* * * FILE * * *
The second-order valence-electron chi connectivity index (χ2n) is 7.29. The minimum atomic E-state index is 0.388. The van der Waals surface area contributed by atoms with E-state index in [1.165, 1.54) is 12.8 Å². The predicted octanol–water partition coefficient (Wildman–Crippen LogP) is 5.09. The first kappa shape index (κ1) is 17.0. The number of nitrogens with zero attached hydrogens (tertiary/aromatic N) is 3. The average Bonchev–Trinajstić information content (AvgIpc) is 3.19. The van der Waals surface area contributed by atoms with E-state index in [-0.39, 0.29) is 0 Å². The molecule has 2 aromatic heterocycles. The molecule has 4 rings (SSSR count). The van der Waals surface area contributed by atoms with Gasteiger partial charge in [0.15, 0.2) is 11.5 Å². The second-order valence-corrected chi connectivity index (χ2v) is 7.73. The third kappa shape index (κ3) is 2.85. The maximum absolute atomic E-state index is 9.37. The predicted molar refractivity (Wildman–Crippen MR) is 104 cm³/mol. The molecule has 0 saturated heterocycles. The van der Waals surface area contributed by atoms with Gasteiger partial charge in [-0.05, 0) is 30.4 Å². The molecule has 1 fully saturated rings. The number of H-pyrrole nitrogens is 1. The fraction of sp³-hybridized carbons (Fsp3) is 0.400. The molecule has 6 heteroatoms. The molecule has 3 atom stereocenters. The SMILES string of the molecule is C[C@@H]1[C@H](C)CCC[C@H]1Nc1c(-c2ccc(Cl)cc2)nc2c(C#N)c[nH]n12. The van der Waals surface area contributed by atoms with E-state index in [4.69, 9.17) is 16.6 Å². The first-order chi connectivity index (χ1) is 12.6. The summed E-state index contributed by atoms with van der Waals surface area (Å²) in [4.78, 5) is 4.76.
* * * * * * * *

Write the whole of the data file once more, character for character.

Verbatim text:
The second-order valence-electron chi connectivity index (χ2n) is 7.29. The minimum atomic E-state index is 0.388. The van der Waals surface area contributed by atoms with E-state index in [1.165, 1.54) is 12.8 Å². The predicted octanol–water partition coefficient (Wildman–Crippen LogP) is 5.09. The first kappa shape index (κ1) is 17.0. The number of nitrogens with zero attached hydrogens (tertiary/aromatic N) is 3. The average Bonchev–Trinajstić information content (AvgIpc) is 3.19. The van der Waals surface area contributed by atoms with E-state index in [-0.39, 0.29) is 0 Å². The molecule has 2 aromatic heterocycles. The molecule has 4 rings (SSSR count). The van der Waals surface area contributed by atoms with Gasteiger partial charge in [0.15, 0.2) is 11.5 Å². The second-order valence-corrected chi connectivity index (χ2v) is 7.73. The third kappa shape index (κ3) is 2.85. The maximum absolute atomic E-state index is 9.37. The predicted molar refractivity (Wildman–Crippen MR) is 104 cm³/mol. The molecule has 0 saturated heterocycles. The van der Waals surface area contributed by atoms with Gasteiger partial charge in [-0.05, 0) is 30.4 Å². The molecule has 1 fully saturated rings. The number of H-pyrrole nitrogens is 1. The fraction of sp³-hybridized carbons (Fsp3) is 0.400. The molecule has 6 heteroatoms. The molecule has 3 atom stereocenters. The SMILES string of the molecule is C[C@@H]1[C@H](C)CCC[C@H]1Nc1c(-c2ccc(Cl)cc2)nc2c(C#N)c[nH]n12. The van der Waals surface area contributed by atoms with E-state index in [4.69, 9.17) is 16.6 Å². The first-order chi connectivity index (χ1) is 12.6. The summed E-state index contributed by atoms with van der Waals surface area (Å²) in [4.78, 5) is 4.76.